The Graham Sustainability Institute at the University of Michigan (U-M) recently announced the winners of the Dow Sustainability Innovation Student Challenge, through which graduate students with the most innovative ideas for addressing the issue of environmental sustainability receive $10,000 (compliments of the Dow Chemical Company).
Both individual students and student groups entered the Dow Challenge, which required entries to be interdisciplinary in nature and to clearly articulate a pioneering concept, such as a new process, service, policy, technology, or product.
A committee of professors from several different schools at U-M (who also serve on the Graham Institute’s Executive Committee) determined the winners based on pre-determined criteria. The award winning ideas—and U-M graduate students who submitted them—are as follows:
- “New Technology for the Desulfurization of Transportation Fuels” by Chemistry Ph.D. Student Katie Cychosz.
- “Husk Insulation, Inc” a new business model developed by U-M Business students Ian Dailey, Eric Graham, Siddharth Sinha, and Elizabeth Uhlhorn.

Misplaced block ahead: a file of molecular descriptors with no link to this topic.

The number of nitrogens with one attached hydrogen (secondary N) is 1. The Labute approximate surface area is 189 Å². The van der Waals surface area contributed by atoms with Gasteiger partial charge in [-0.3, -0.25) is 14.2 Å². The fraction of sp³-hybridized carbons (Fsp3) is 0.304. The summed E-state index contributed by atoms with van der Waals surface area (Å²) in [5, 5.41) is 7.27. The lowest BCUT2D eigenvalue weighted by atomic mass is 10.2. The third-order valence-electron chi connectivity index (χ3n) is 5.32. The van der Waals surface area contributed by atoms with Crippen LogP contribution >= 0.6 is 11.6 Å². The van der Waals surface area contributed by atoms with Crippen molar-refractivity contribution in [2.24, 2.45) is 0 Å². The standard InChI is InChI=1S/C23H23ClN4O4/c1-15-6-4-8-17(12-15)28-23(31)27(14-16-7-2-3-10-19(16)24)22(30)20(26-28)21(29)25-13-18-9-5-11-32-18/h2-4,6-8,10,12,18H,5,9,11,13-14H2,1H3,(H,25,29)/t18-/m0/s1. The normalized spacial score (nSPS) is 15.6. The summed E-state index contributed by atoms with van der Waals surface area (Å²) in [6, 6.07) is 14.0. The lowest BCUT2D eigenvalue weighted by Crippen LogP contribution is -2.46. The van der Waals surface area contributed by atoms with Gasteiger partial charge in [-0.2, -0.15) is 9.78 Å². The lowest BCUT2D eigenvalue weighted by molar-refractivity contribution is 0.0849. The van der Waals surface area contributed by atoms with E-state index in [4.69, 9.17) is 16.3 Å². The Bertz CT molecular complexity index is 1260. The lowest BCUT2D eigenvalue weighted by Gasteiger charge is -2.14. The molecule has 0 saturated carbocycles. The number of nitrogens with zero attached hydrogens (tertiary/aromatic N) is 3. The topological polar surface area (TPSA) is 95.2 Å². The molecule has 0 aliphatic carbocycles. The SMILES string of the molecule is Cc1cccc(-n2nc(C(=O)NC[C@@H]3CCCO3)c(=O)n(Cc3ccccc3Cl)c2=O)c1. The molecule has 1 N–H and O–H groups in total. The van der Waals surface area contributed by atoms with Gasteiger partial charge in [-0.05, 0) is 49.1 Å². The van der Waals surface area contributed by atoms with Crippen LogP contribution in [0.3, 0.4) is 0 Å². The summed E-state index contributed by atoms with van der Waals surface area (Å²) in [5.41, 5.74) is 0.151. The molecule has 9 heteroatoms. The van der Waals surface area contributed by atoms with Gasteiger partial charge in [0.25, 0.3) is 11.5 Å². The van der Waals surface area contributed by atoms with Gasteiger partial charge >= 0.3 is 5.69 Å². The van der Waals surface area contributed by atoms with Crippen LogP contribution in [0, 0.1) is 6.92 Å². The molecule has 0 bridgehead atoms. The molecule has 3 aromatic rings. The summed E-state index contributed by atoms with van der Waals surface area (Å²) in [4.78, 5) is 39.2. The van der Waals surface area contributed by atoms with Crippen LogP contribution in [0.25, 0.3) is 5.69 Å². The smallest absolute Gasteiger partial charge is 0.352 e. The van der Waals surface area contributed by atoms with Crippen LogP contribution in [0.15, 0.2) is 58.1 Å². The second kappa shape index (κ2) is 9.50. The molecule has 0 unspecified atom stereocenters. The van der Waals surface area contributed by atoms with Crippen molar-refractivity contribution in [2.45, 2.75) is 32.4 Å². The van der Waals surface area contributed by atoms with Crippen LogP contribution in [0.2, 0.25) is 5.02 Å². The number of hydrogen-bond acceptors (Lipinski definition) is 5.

- “What is a Community-Based, Sustainable Food System? Examples for Application in Detroit, Michigan” submitted by a team of graduate students affiliated with U-M’s Urban Planning and Regional Development School: Rachel Arndt; Rebecca Cheney; Jamie Cohen; Allison Craddock; Stephanie Etkin; Caitlin Greeley; Brendan Moriarty; Nicholas Posavetz; and Christopher Gaines.
“This is a very selective competition—with the University of Michigan being one of only six universities on four continents invited to participate” says Donald Scavia, director of the Graham Sustainability Institute. “It really provides a unique opportunity for students to showcase their inventive and collaborative approaches for tackling this critical issue.”
On behalf of U-M, the Graham Institute has agreed to administer the Dow Sustainability Innovation Student Challenge annually for a three-year period.
The Graham Institute promotes sustainability-focused research, education, and outreach at U-M, with a primary emphasis on supporting interdisciplinary collaboration among different academic units at the university that are involved in environmental sustainability issues. Partners include the schools of Engineering, Public Policy, Law, Business, Natural Resources and Environment, Public Health, Architecture and Urban Planning, as well as many other departments within Literature, Science, and Arts.
For more information about the Dow Challenge, and to view the winning entries, please visit the Graham Institute website.